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Sandes and Samvad undergo testing for secure internal messaging

Alok Parekh

Sandes and Samvad under testing process

The government of India has been trying, for quite a few years now, to develop the Indian substitute of the foreign Social Media messaging application WhatsApp. Finally, now, after facing numerous controversies, conspiracies, and considering several attempts, the government is running tests for two messaging applications for internal use. The platforms are called Sandes and Samvad. The two apps have been developed by two different departments of the Indian government and are presently being checked prior to the final launch of the two applications.

The people who have some knowledge about the development of these platforms have said that the main motive behind building them is to allow an immediate system for messaging, which is secure. With the development of made-in-India apps like Sandes and Samvad, it would become possible to not be dependent upon foreign-owned apps like Signal, WhatsApp, etc.
The former is being built by the technology department of the government, the National Informatics Centre, which operates under the Ministry of Electronics and Information Technology (MeitY). The application Sandes was available on Google App Store for a few days, but then it was taken back from the Store. It is now available for download in the Apple App Store. Samvad, on the contrary, is being built by the Centre for Development of Telematics (C-DoT), which further operates under the Ministry of Communications.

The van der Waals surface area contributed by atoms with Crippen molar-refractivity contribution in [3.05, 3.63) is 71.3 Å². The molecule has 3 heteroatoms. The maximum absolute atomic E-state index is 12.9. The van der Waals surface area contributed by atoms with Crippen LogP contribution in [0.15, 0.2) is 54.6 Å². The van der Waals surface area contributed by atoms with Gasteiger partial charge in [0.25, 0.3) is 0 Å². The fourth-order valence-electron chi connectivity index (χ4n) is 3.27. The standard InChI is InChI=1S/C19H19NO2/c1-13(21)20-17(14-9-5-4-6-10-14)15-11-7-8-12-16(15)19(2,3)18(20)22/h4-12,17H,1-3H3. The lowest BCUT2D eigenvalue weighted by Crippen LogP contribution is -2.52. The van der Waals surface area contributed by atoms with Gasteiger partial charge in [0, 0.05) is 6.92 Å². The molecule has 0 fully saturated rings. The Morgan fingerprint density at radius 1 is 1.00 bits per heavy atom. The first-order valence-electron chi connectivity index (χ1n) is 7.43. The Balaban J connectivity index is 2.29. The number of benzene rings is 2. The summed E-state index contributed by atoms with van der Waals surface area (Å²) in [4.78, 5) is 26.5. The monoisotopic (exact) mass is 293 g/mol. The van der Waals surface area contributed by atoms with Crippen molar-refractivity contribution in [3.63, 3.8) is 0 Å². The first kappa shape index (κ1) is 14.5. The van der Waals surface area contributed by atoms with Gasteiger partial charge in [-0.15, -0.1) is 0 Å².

Sandes app permits encrypted texting, chatting in groups, or having access to different teams of the government. Once the app is installed and downloaded on a device, it informs the person that he/she can "connect with verified government colleagues and officers securely", "auto delete encrypted messages and mark them confidential. Data is protected by highest security protocol".

A person who knows about the plans that revolve around the launching of Sandes and Samvad said, “The idea is to have secure communications for government employees. Both the apps are being tested at present but there are no concrete plans as yet. We may open one for the public and one for official use, or keep both for use by officials, but these are just possibilities."

 

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